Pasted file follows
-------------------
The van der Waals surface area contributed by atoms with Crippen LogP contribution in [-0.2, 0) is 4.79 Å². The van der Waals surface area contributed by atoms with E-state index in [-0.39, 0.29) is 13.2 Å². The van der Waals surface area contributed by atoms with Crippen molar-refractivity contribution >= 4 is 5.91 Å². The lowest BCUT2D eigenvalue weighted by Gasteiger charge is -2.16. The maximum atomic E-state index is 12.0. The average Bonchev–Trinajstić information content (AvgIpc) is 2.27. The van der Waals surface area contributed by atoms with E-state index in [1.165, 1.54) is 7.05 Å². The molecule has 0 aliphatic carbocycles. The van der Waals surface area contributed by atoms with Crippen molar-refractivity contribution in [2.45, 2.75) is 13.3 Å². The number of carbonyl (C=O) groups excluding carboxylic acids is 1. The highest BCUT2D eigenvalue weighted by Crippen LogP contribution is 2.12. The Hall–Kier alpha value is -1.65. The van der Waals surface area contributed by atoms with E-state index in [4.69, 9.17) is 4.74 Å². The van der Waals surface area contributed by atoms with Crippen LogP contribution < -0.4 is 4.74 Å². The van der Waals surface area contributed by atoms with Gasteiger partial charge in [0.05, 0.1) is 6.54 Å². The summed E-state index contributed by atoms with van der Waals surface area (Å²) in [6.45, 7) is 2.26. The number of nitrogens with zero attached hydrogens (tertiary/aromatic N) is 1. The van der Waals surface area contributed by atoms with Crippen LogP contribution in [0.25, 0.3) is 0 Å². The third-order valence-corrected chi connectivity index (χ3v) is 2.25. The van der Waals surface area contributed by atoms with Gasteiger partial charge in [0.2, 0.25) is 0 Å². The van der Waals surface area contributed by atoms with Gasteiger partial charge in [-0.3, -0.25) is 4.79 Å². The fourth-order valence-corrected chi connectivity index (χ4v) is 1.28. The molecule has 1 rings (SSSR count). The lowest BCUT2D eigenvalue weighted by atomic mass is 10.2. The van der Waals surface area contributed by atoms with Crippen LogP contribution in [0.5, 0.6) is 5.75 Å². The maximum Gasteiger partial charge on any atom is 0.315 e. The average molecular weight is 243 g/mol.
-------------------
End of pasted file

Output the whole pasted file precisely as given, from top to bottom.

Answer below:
The van der Waals surface area contributed by atoms with Crippen LogP contribution in [-0.2, 0) is 4.79 Å². The van der Waals surface area contributed by atoms with E-state index in [-0.39, 0.29) is 13.2 Å². The van der Waals surface area contributed by atoms with Crippen molar-refractivity contribution >= 4 is 5.91 Å². The lowest BCUT2D eigenvalue weighted by Gasteiger charge is -2.16. The maximum atomic E-state index is 12.0. The average Bonchev–Trinajstić information content (AvgIpc) is 2.27. The van der Waals surface area contributed by atoms with E-state index in [1.165, 1.54) is 7.05 Å². The molecule has 0 aliphatic carbocycles. The van der Waals surface area contributed by atoms with Crippen molar-refractivity contribution in [2.45, 2.75) is 13.3 Å². The number of carbonyl (C=O) groups excluding carboxylic acids is 1. The highest BCUT2D eigenvalue weighted by Crippen LogP contribution is 2.12. The Hall–Kier alpha value is -1.65. The van der Waals surface area contributed by atoms with E-state index in [4.69, 9.17) is 4.74 Å². The van der Waals surface area contributed by atoms with Crippen LogP contribution < -0.4 is 4.74 Å². The van der Waals surface area contributed by atoms with Gasteiger partial charge in [0.05, 0.1) is 6.54 Å². The summed E-state index contributed by atoms with van der Waals surface area (Å²) in [6.45, 7) is 2.26. The number of nitrogens with zero attached hydrogens (tertiary/aromatic N) is 1. The van der Waals surface area contributed by atoms with Crippen LogP contribution in [0.25, 0.3) is 0 Å². The third-order valence-corrected chi connectivity index (χ3v) is 2.25. The van der Waals surface area contributed by atoms with Gasteiger partial charge in [0.2, 0.25) is 0 Å². The van der Waals surface area contributed by atoms with Gasteiger partial charge in [-0.3, -0.25) is 4.79 Å². The fourth-order valence-corrected chi connectivity index (χ4v) is 1.28. The molecule has 1 rings (SSSR count). The lowest BCUT2D eigenvalue weighted by atomic mass is 10.2. The van der Waals surface area contributed by atoms with Crippen LogP contribution in [0.5, 0.6) is 5.75 Å². The maximum Gasteiger partial charge on any atom is 0.315 e. The average molecular weight is 243 g/mol.